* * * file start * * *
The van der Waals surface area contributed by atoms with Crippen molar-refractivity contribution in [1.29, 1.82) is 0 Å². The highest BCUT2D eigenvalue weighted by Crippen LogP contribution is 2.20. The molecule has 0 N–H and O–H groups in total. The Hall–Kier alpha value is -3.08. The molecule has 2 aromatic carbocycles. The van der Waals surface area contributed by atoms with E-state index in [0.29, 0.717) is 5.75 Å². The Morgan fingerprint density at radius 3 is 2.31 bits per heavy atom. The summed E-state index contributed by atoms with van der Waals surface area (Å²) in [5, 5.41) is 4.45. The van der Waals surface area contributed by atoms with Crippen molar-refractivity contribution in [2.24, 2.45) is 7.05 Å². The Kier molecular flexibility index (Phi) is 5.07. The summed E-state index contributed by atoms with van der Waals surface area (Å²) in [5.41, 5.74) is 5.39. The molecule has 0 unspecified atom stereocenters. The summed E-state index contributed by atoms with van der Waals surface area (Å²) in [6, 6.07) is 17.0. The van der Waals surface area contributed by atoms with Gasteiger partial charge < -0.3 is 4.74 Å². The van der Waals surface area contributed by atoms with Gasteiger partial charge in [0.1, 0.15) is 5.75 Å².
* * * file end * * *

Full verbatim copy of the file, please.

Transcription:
The van der Waals surface area contributed by atoms with Crippen molar-refractivity contribution in [1.29, 1.82) is 0 Å². The highest BCUT2D eigenvalue weighted by Crippen LogP contribution is 2.20. The molecule has 0 N–H and O–H groups in total. The Hall–Kier alpha value is -3.08. The molecule has 2 aromatic carbocycles. The van der Waals surface area contributed by atoms with E-state index in [0.29, 0.717) is 5.75 Å². The Morgan fingerprint density at radius 3 is 2.31 bits per heavy atom. The summed E-state index contributed by atoms with van der Waals surface area (Å²) in [5, 5.41) is 4.45. The van der Waals surface area contributed by atoms with Crippen molar-refractivity contribution in [2.24, 2.45) is 7.05 Å². The Kier molecular flexibility index (Phi) is 5.07. The summed E-state index contributed by atoms with van der Waals surface area (Å²) in [5.41, 5.74) is 5.39. The molecule has 0 unspecified atom stereocenters. The summed E-state index contributed by atoms with van der Waals surface area (Å²) in [6, 6.07) is 17.0. The van der Waals surface area contributed by atoms with Gasteiger partial charge < -0.3 is 4.74 Å². The van der Waals surface area contributed by atoms with Gasteiger partial charge in [0.1, 0.15) is 5.75 Å².